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Taxis from Nice-Côte d’Azur Airport to the city centre cost around €30, depending on the time of day. You can book ahead but there are always plenty of cars waiting outside the airport’s terminal buildings.
If you’d rather save your euros, regular shuttle buses depart from both terminals. No 98 stops at various city-centre locations before terminating on the Promenade des Arts, while the no 99 goes non-stop to Nice Ville railway station. Single tickets are €6 and valid for a very precise 74 minutes on any other bus or tram.
Cruisers docking at Port Lympia have three options. There’s a pleasant 20-minute stroll into the centre, taxis for around €5-10 or, in summer only, free shuttle buses.
From Villefranche-sur-Mer, there are both frequent buses (12 minutes into central Nice, €1.50 per ticket) and trains (seven minutes; €1.60), plus taxi drivers who’ll charge you about €20.
It might be France’s fifth-biggest city, but Nice is comparatively small compared to the likes of London, and easy to walk around. Not just easy, in fact, but decidedly pleasant – whether its relishing a soft breeze along the Promenade des Anglais or enjoying the views as you climb to Cimiez.
In Vieux Nice (the Old Town), walking is actually the only option. Some streets are so narrow that even the local Vespas struggle to pass, let alone buses or taxis.
When your feet have had enough, Nice has a top-notch public transport system at the ready.
Most exciting are the artwork-lined trams, introduced in 2007, whose U-shaped line links most of the main districts (another line is due to open at the end of 2017), while there are also countless buses.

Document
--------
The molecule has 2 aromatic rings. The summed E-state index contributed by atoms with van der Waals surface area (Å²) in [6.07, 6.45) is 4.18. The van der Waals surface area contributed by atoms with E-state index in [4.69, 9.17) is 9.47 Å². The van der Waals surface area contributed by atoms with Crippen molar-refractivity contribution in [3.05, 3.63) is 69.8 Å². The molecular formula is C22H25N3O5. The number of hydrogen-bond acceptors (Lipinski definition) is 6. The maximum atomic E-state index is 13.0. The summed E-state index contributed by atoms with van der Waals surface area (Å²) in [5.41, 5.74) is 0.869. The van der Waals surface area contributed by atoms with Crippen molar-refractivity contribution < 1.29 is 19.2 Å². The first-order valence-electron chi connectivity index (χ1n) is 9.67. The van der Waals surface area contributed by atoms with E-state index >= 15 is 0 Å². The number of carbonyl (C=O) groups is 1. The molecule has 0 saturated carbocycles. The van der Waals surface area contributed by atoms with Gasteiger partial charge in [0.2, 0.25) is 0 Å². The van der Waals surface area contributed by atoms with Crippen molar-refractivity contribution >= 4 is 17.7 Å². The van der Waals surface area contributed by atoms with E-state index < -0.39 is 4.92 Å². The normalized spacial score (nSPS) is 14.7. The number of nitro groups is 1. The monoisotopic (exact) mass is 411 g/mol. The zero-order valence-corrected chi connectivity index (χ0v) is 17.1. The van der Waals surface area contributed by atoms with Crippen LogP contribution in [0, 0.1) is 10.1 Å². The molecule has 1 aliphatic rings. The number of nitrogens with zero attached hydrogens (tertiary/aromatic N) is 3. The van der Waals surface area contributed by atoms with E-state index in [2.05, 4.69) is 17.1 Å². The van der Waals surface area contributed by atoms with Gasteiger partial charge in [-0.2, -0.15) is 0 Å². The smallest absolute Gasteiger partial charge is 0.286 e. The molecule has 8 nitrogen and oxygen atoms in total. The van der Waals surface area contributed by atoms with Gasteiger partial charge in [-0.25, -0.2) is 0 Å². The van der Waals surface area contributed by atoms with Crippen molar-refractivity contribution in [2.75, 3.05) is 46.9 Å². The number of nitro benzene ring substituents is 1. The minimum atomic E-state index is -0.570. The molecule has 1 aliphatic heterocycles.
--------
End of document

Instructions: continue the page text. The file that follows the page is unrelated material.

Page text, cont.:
Solo Tickets cost €1.50 and, again, are valid for exactly 74 minutes and a maximum one change – but not return journeys, for which you’ll need a new ticket. Ditto if transferring to the two airport buses. One-day passes cost €5, with seven-day versions priced at €15.
Buy your tickets on-board from bus drivers, at bus or tram stations, or at the tourist agencies at Place Masséna and Avenue Malaussena. Remember to validate tickets whenever you embark on a new tram or bus. An unpleasant €29 fine awaits if you don’t.
Nice is one of those cities where everyone seems to be cycling. Joining them is easy: operators along the seafront will hire you two wheels from around €15 per day.
Alternatively, utilise the official Vélo Bleu bikes, parked at numerous stations around town. Rental costs €1, with the first half-hour free. After that it’s €1 for the next 30 minutes, then €2 per subsequent hour.
Booking online at www.velobleu.org is far easier than trying to arrange hire on the spot, which typically involves a phone call, frustration and some questionable Frenglish.
If you’re looking to rent a car in the South of France, discover the local options on our Nice car hire page.